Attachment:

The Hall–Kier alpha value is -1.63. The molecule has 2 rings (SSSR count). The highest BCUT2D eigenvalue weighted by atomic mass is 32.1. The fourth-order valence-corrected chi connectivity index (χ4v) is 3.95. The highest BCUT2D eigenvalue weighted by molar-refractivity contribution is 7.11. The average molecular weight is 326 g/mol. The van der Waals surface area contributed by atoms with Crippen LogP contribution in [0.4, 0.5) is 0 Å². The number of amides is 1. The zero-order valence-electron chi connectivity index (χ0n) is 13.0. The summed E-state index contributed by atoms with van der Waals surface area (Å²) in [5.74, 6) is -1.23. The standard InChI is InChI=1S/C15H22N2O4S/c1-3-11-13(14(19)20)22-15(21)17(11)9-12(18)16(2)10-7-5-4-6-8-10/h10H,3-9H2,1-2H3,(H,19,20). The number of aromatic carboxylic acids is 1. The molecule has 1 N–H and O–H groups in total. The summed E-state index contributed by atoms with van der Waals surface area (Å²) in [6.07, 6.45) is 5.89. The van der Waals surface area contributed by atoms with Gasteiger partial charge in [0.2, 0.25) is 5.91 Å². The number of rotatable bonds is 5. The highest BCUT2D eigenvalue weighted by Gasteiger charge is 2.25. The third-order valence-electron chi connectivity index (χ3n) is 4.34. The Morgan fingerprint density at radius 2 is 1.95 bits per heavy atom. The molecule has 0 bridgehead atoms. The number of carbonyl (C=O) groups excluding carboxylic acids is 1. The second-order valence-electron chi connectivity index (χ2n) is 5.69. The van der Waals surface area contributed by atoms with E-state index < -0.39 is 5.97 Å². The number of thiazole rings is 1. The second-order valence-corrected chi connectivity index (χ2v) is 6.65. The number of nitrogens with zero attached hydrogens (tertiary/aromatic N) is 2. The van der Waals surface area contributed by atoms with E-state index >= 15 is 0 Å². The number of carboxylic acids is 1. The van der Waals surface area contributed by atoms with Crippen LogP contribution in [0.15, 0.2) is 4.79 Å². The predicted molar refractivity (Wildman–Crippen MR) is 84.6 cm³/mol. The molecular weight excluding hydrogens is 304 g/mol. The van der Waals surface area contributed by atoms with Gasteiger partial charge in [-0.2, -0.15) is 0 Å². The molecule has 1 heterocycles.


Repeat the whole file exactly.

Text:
The Hall–Kier alpha value is -1.63. The molecule has 2 rings (SSSR count). The highest BCUT2D eigenvalue weighted by atomic mass is 32.1. The fourth-order valence-corrected chi connectivity index (χ4v) is 3.95. The highest BCUT2D eigenvalue weighted by molar-refractivity contribution is 7.11. The average molecular weight is 326 g/mol. The van der Waals surface area contributed by atoms with Crippen LogP contribution in [0.4, 0.5) is 0 Å². The number of amides is 1. The zero-order valence-electron chi connectivity index (χ0n) is 13.0. The summed E-state index contributed by atoms with van der Waals surface area (Å²) in [5.74, 6) is -1.23. The standard InChI is InChI=1S/C15H22N2O4S/c1-3-11-13(14(19)20)22-15(21)17(11)9-12(18)16(2)10-7-5-4-6-8-10/h10H,3-9H2,1-2H3,(H,19,20). The number of aromatic carboxylic acids is 1. The molecule has 1 N–H and O–H groups in total. The summed E-state index contributed by atoms with van der Waals surface area (Å²) in [6.07, 6.45) is 5.89. The van der Waals surface area contributed by atoms with Gasteiger partial charge in [0.2, 0.25) is 5.91 Å². The number of rotatable bonds is 5. The highest BCUT2D eigenvalue weighted by Gasteiger charge is 2.25. The third-order valence-electron chi connectivity index (χ3n) is 4.34. The Morgan fingerprint density at radius 2 is 1.95 bits per heavy atom. The molecule has 0 bridgehead atoms. The number of carbonyl (C=O) groups excluding carboxylic acids is 1. The second-order valence-electron chi connectivity index (χ2n) is 5.69. The van der Waals surface area contributed by atoms with E-state index < -0.39 is 5.97 Å². The number of thiazole rings is 1. The second-order valence-corrected chi connectivity index (χ2v) is 6.65. The number of nitrogens with zero attached hydrogens (tertiary/aromatic N) is 2. The van der Waals surface area contributed by atoms with E-state index >= 15 is 0 Å². The number of carboxylic acids is 1. The van der Waals surface area contributed by atoms with Crippen LogP contribution in [0.15, 0.2) is 4.79 Å². The predicted molar refractivity (Wildman–Crippen MR) is 84.6 cm³/mol. The molecular weight excluding hydrogens is 304 g/mol. The van der Waals surface area contributed by atoms with Gasteiger partial charge in [-0.2, -0.15) is 0 Å². The molecule has 1 heterocycles.